Aliran is taken aback by the paltry RM2.2m fine imposed by the Securities Commission against Deloitte for four breaches related to 1MDB.
We are even more flabbergasted that Deloitte is consulting its lawyers on whether to apply to the Securities Commission for a review.
The Securities Commission had described the breaches as “serious in nature”. Deloitte, it said, had “failed to discharge its statutory obligations” despite the firm having issued a qualified auditor’s report, indicating it had reservations on material issues.
The breaches were in relation to a 2014 issue of RM2.4bn under a “sukuk murabahah” scheme to raise funds by Bandar Malaysia Sdn Bhd, a 1MDB unit.
In the context of the massive losses suffered by 1MDB, which has cost the Malaysian public dearly, the fine of RM2.2m is a pittance.
If anything, the Securities Commission should have taken sterner action against Deloitte. At the very least, the partners responsible for overseeing the audit and signing the accounts should be prosecuted and have their licences revoked.
Investigations into 1MDB’s earlier auditor, KPMG, should stepped up. KPMG signed off on 1MDB’s financial statements for 2010, 2011 and 2012 – only to say much later that its auditor’s reports should not be relied upon as it did not have full access to relevant documents at the time of the audits.
The Malaysian Institute of Accountants should also be taken to task for foot-dragging. Just last week, its CEO was reported as saying the MIA was still deliberating over the inquiry into the audit firms. Still deliberating?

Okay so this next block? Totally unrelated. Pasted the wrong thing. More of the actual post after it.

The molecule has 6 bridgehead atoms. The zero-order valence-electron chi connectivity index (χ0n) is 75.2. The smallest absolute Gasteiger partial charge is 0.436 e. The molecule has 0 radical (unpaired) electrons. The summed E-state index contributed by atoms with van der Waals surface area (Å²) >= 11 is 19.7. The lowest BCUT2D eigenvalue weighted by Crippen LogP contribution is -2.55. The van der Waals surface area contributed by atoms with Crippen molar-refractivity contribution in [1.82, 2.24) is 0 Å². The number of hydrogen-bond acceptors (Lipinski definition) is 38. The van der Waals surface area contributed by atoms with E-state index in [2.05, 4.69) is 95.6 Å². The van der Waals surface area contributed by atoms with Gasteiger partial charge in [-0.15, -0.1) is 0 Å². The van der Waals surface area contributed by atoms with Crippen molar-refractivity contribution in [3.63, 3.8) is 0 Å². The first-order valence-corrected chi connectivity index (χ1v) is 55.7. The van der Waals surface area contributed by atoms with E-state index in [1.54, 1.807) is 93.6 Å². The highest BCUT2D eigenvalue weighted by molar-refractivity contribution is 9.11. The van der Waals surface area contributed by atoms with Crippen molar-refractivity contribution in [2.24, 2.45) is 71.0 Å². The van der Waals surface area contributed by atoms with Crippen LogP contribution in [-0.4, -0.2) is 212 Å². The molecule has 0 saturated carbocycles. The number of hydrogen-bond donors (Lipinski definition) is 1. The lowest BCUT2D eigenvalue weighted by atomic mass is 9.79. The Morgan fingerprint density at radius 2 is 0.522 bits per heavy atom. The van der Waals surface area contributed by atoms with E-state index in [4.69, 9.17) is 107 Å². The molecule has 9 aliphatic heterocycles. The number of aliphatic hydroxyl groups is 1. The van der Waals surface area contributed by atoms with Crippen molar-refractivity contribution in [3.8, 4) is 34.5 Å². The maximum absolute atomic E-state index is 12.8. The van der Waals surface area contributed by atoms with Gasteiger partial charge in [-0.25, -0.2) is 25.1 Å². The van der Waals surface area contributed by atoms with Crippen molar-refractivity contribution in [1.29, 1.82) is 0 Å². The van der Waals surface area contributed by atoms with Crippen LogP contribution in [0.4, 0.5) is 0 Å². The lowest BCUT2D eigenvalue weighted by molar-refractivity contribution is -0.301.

Why has the MIA not gone public by now with any findings on the role of the audit firms which failed spectacularly to highlight the 1MDB debacle? The MIA’s own failure makes a mockery of self-regulating the audit profession. How can it be trusted to be objective? In any event, its disciplinary powers are grossly inadequate to deal with such major cases. It reportedly can only impose a fine of up to RM5,000 or terminate membership.
Three of the so-called ‘Big Four’ audit firms who were 1MDB auditors did not exactly cover themselves with glory through their failure to expose the 1MDB debacle. As expert auditors with access to the 1MDB top management and the firm’s financial records, these external auditors should have been at the forefront of exposing the scandal. Instead, it was left to investigative journalists with no audit experience to uncover and piece together the truth – while the audit firms raked in huge audit fees.
What this episode tell us is that vested interests weigh heavily and often override the public interest and the common good. Money and audit fee incomes, it would seem, reigned supreme over all other considerations. In the end, the mutual back-scratching or unaccountability of audit firms has cost the Malaysian public big-time.
It is time for a serious revamp of the audit profession in Malaysia to ensure that external auditors are truly independent and do their jobs properly, without being influenced by high fee incomes. A new system must hold them accountable for any shoddy, incompetent work or worse, abetment with their clients in coming up with misleading audit reports to cover up any ‘creative accounting’ or fraud.
In the meantime, what has happened to Parker Randall, the obscure firm which replaced Deloitte in early 2017? It reportedly began work in 2018 on the audits for the 2015, 2016 and 2017 financial years but so far no financial statements have been filed, even for 2015.
Aliran executive committee